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Types of Weeds That Are in the Lawn and How to Control Them

  • 08
  • 04
  • 2014

People spend a lot of time and money on their yards. Landscaped and colorful, they are a beautiful thing to be proud of. Unfortunately, weeds like yards, too. The same effort to create a nice yard also makes for a good growing environment for weeds. Knowing how to identify and prevent weeds from growing keeps yards looking great.

Like flowers, there are two types of weeds:

Annuals: Annuals are easiest to control. They come up each year wherever the seeds happen to land and grow roots. Their shallow root systems make them easy to pull out of the ground.
Perennials: Perennials have deeper roots and may even have a thick taproot. Perennial weeds come back every year, if not controlled.

Common Annuals you may see include:

  • Ragweed – This is a small plant with fern-like leaves. People with allergies often react to ragweed.

  • Crabgrass – This is one of the most common weeds in the yard. It has dark red or purple stems and grows close to the ground making mowing an ineffective way to control it.

  • Spotted Spurge – This plant has a small purple or red spot on each leaf. It has very shallow roots and can be pulled up easily. Planting a very think yard can keep this plant from finding a spot to take root.

  • Chickweed – This plant shows up as a thick, flat mat with tiny white flowers. One type of chickweed does best in cool, moist conditions. Another does better in summer heat.

  • Knotweed – This plant is often found where the soil is very dry and compacted. It is a wiry mat of blue-green leaves and usually has small light-colored flowers.

  • Bluegrass – This is a grass that grows very low to the ground and is bright green. It likes cool, moist weather and can die out completely in hot , dry weather.

Common Perennials you may see include:

  • Dandelions – These have small to medium yellow flowers and can spread quickly through fluffy seeds that are spread by the wind. They have long roots that make them hard to pull up out of the ground. If the whole taproot is not removed, the plant will grow back.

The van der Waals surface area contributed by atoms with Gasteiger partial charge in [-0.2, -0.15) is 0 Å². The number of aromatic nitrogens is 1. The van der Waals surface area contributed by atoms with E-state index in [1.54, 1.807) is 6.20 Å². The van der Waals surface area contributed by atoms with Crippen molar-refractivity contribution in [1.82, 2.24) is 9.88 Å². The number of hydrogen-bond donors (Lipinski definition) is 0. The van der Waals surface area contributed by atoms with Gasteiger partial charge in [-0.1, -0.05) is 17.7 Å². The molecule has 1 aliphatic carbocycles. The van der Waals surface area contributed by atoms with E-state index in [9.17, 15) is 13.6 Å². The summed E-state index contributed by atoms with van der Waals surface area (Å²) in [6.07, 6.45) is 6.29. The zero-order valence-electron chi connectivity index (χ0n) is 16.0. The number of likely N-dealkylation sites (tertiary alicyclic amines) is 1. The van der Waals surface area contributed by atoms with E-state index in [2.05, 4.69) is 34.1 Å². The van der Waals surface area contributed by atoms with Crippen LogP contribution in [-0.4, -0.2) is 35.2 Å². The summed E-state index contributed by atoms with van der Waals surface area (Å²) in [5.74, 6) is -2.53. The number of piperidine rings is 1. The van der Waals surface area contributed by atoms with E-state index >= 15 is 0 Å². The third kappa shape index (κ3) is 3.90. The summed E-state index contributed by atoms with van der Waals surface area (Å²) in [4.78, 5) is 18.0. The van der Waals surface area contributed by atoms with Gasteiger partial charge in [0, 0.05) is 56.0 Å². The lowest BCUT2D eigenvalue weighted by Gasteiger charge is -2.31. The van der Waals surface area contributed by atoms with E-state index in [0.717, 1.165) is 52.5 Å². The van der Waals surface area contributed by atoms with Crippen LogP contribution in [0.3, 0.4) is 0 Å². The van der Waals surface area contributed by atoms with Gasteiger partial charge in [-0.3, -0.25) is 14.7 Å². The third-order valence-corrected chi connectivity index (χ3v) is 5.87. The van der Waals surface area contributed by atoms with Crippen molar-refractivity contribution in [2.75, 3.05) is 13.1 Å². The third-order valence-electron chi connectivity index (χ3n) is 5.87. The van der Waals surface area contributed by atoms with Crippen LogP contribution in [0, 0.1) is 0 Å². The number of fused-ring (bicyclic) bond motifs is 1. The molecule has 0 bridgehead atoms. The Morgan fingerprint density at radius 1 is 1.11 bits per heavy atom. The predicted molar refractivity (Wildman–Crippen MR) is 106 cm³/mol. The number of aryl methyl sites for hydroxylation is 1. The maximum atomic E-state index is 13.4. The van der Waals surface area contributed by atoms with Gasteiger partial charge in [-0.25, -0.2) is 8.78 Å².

• White Clover – This plant has white flowers and creates runners that grow on top of the soil.

  • Nettle – This plant produces fuzzy-looking leaves with small flowers. Stinging nettle can be painful to touch. Nettle has roots that quickly spread and it can become very aggressive in yards.

  • Plantain – This weed has broad leaves with large veins. If left to grow it can become thick and smother a lawn.

  • Ground Ivy – This plant can have scalloped leaves with square stems. Small purple flowers often appear. Ivy grows best in moist areas of the yard where a lot of shade is available.

Controlling Weeds in the Yard

The key is to get the weeds out of the yard early, as they are still just seeds. Pull annuals out as soon as you see them. If you are seeing the same perennials in the yard each year, dig down deep to get out all of the root system. For weeds that have runners, follow the plant back to its roots and make sure you have pulled them all up.

Herbicides will help annuals from growing back in the same place. With perennials, it may take a full growth cycle of one or two years for the herbicide to stop the plant.

Large areas of grassy weeds may need to be treated and the yard re-seeded to allow the grass to take back the soil.

Because weeds can be difficult to identify and control, many people call on landscaping companies who specialize yard care. They have staff who know how to control the weeds while keeping the grass healthy and looking nice. If you have questions about your lawn or would like to schedule a free consultation please call 630-551-8794.